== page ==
While respecting the opinion of his alma mater, Presidential Spokesman Harry Roque challenged the assessment of the University of the Philippines (UP) Diliman Executive Committee that made it think he was not fit for a seat in the International Law Commission (ILC).
Roque made the statement after UP officials opposed his nomination to be a part of the ILC for his supposed “very poor track record of promoting, defending, and fulfilling human rights and the rule of law” under the Duterte administration.
“Therefore, his inclusion in the Commission would not serve its purposes but instead diminish the reputation of the body,” the committee said of Roque, who for years have proudly said that he studied and taught law in UP.
In his statement Wednesday morning, Sept. 15, Roque said he respects the right of the Committee and its members to “proffer their opinion on my candidacy”.
However, he said he understands that joining the Duterte administration as spokesperson– first in 2017 and then again in 2020– “will not please everyone”.
He also called it unfortunate that some members of the UP academe would “belittle” and “conveniently ignore and erase” his years of hard work and concrete accomplishments simply because their politics do not align.
“The flimsy justification made to object to my nomination and election to the International Law Commission makes it clear that there are some sectors who will do everything to besmirch my good name, reputation, and integrity simply because I do not subscribe to and share their same political beliefs,” Roque said.
“It is very disheartening to have my nomination to the [ILC] politicized, especially considering that the ILC itself is not a political body,” he added.
The Palace official did not agree with the UP officials’ opinion that he has a “poor track record” when it comes to promoting human rights and the rule of law.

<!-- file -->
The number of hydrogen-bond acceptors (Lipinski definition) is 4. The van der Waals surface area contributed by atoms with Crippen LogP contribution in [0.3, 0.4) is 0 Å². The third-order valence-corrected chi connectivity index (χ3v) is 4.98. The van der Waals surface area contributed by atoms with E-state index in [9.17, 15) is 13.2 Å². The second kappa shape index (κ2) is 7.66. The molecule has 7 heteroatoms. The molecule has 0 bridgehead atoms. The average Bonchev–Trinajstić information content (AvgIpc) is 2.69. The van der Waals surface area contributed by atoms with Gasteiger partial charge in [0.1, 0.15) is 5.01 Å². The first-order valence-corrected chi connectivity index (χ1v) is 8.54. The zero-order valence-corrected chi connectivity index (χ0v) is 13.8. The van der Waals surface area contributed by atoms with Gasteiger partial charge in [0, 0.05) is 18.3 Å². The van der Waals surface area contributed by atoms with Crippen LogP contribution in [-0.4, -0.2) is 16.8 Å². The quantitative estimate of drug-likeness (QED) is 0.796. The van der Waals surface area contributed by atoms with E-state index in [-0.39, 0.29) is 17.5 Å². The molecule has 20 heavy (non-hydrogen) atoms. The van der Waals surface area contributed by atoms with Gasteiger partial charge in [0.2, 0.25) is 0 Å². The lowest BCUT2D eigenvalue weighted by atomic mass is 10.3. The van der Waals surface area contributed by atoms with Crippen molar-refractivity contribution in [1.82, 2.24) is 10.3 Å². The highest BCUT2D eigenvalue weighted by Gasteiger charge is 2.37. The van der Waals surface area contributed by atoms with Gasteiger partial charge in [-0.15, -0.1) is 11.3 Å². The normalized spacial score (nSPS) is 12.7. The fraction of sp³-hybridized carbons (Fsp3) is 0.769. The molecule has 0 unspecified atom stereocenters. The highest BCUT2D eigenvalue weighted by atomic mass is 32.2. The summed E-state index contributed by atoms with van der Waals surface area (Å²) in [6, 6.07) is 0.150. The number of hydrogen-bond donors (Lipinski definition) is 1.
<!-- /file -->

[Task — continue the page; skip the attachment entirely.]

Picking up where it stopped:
“I wish to challenge this assessment because it is untrue,” he said.
“My curriculum vitae speaks for itself regarding my credentials in the field of public international law,” he added.
According to Roque, he has been an advocate of human rights for over 30 years, having spent most of his professional life as a member of civil society and as a public interest lawyer representing persons and sectors who have needed to be championed.
He added that he has represented journalists–specifically the families of 19 journalist-victims in the Maguindanao massacre–in domestic courts and before international monitoring bodies.
Roque said he was also counsel to the Panatag Shoal fishermen, the comfort women of World War II, and the family of slain Filipino transwoman Jennifer Laude, among others.
“In all these cases, I battled powerful interests in order to ensure that proper remedies were availed of, the rule of law was upheld and justice was served,” he said.
Roque also believes that he has greatly furthered the human rights of Filipinos in recent years due to the passing of laws such as the Universal Health Care Law, the Free Irrigation Service Act for small-scale farmers, a national lunch feeding program for students, and the HIV Policy Law, among others.
“All of these laws which I co-authored and whose passage I passionately lobbied for, grant our countrymen much-needed economic rights whose fruits we are now reaping during this pandemic,” he said.
Despite his sentiments, Roque assured his former colleagues in UP that his commitment to human rights and the rule of law has not wavered.
“Given the opportunity to be a member of the ILC, I have declared that I will be advocating for a treaty for vaccine equality among countries and a treaty recognizing as conclusive laws that identify territories of countries and ensuring maritime jurisdictions in the event of a rise in sea level driven by climate change,” he said.
The ILC is an expert group of people touted to have the credentials and experience in public international law needed to codify customary international law and develop the same.